Shocking revelation of Jamaican Paul Bogle and USA’s Thomas Jennings!!! READ MORE


Paul Bogle, it is believed, he was born free about 1822. Bogle was a Baptist deacon in Stony Gut, a few miles north of Morant Bay, and was eligible to vote at a time when there were only 104 voters in the parish of St. Thomas. He was a firm political supporter of George William Gordon.

Poverty and injustice in the society and lack of public confidence in the central authority, urged Bogle to lead a protest march to the Morant Bay courthouse on October 11, 1865.

In a violent confrontation with full official forces that followed the march, nearly 500 people were killed and a greater number was flogged and punished before order was restored.

Bogle was captured and hanged on October 24, 1865; but his forceful demonstration achieved its objectives. It paved the way for the establishment of just practices in the courts and it brought about a change in official attitude, which made possible the social and economic betterment of the people.

In recognition of his efforts, Bogle was conferred with the Order of the National Hero in 1969 as per the second schedule of the National Honours and Awards Act.


Thomas Jennings, a free-born New Yorker who became a leader of the abolitionist movement, made his fortune as the inventor of a dry-cleaning process called “dry scouring.” Born in 1791, Jennings was 30 years old when he received his patent on March 3, 1821 (U.S. patent 3306x), becoming the first African-American inventor to own the rights to his invention.

Thomas Jennings was born in 1791.

He started his career as a tailor and eventually opened one of New York’s leading clothing shops. Inspired by frequent requests for cleaning advice, he began researching cleaning solutions. He was 30 years old when he was granted a patent for a dry cleaning process. Tragically, the original patent was lost in a fire. But Jennings process was known to use solvents to clean clothes and heralded in the process now known as dry cleaning.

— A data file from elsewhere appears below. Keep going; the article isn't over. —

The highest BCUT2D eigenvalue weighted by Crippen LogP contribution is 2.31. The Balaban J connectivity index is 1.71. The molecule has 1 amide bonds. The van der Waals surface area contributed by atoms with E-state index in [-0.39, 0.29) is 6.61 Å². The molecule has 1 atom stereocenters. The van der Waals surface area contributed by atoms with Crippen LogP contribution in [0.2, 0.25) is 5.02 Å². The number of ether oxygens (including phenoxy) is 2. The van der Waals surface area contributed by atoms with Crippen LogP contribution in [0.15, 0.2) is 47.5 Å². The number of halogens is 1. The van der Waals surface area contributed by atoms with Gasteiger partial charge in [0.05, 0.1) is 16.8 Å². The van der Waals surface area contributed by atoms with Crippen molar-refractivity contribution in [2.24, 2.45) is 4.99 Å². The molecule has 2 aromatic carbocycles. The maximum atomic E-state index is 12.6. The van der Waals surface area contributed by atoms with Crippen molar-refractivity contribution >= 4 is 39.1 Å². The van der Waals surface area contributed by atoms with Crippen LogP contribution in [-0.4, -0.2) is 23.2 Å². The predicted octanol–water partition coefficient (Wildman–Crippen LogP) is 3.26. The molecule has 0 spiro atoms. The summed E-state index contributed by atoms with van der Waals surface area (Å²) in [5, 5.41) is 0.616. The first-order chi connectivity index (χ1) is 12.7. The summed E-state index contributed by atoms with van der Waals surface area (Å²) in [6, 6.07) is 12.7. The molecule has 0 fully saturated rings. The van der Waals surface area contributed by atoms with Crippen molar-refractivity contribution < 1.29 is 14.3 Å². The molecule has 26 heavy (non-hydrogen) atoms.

The first money Thomas Jennings earned from his patent was spent on the legal fees to purchase his family out of slavery. After that, his income went mostly to his abolitionist activities. In 1831, Thomas Jennings became assistant secretary for the First Annual Convention of the People of Color in Philadelphia, PA.

Luckily for Thomas, he filed his patent at the right time. Under the United States patent laws of 1793 and 1836, both slaves and freedman could patent their inventions.

However, in 1857, a slave-owner named Oscar Stuart patented a “double cotton scraper” that was invented by his slave. Historical records only show the real inventor’s name as being Ned. Stuart’s reasoning for his action was that “the master is the owner of the fruits of the labor of the slave both manual and intellectual”.

In 1858, the U.S. patent office changed the patent laws, in response to the Oscar Stuart vs Ned case, in favor of Oscar Stuart. Their reasoning was that slaves were not citizens, and could not be granted patents. But surprisingly in 1861, the Confederate States of America passed a law granting patent rights to slaves. In 1870, the U.S. government passed a patent law giving all American men including blacks the rights to their inventions.


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